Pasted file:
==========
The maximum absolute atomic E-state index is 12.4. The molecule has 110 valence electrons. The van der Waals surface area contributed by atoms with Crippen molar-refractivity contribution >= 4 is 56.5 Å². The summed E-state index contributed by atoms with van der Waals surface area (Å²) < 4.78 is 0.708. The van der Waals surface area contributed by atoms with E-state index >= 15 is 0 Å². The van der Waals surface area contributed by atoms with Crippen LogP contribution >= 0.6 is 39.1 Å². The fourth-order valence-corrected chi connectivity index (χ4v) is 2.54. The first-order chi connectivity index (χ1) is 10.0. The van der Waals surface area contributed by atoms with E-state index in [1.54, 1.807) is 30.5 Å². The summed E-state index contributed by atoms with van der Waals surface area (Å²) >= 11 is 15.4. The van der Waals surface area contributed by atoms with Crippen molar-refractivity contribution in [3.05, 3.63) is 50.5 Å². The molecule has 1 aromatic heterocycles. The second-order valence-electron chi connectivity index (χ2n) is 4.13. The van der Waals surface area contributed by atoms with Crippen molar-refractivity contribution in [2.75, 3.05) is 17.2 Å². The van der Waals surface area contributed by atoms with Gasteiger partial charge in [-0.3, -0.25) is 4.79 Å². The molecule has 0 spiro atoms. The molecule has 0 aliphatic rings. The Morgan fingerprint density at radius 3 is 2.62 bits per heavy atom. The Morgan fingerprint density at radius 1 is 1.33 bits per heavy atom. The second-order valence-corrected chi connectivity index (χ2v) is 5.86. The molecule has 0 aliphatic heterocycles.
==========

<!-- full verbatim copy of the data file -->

The maximum absolute atomic E-state index is 12.4. The molecule has 110 valence electrons. The van der Waals surface area contributed by atoms with Crippen molar-refractivity contribution >= 4 is 56.5 Å². The summed E-state index contributed by atoms with van der Waals surface area (Å²) < 4.78 is 0.708. The van der Waals surface area contributed by atoms with E-state index >= 15 is 0 Å². The van der Waals surface area contributed by atoms with Crippen LogP contribution >= 0.6 is 39.1 Å². The fourth-order valence-corrected chi connectivity index (χ4v) is 2.54. The first-order chi connectivity index (χ1) is 10.0. The van der Waals surface area contributed by atoms with E-state index in [1.54, 1.807) is 30.5 Å². The summed E-state index contributed by atoms with van der Waals surface area (Å²) >= 11 is 15.4. The van der Waals surface area contributed by atoms with Crippen molar-refractivity contribution in [3.05, 3.63) is 50.5 Å². The molecule has 1 aromatic heterocycles. The second-order valence-electron chi connectivity index (χ2n) is 4.13. The van der Waals surface area contributed by atoms with Crippen molar-refractivity contribution in [2.75, 3.05) is 17.2 Å². The van der Waals surface area contributed by atoms with Gasteiger partial charge in [-0.3, -0.25) is 4.79 Å². The molecule has 0 spiro atoms. The molecule has 0 aliphatic rings. The Morgan fingerprint density at radius 3 is 2.62 bits per heavy atom. The Morgan fingerprint density at radius 1 is 1.33 bits per heavy atom. The second-order valence-corrected chi connectivity index (χ2v) is 5.86. The molecule has 0 aliphatic heterocycles.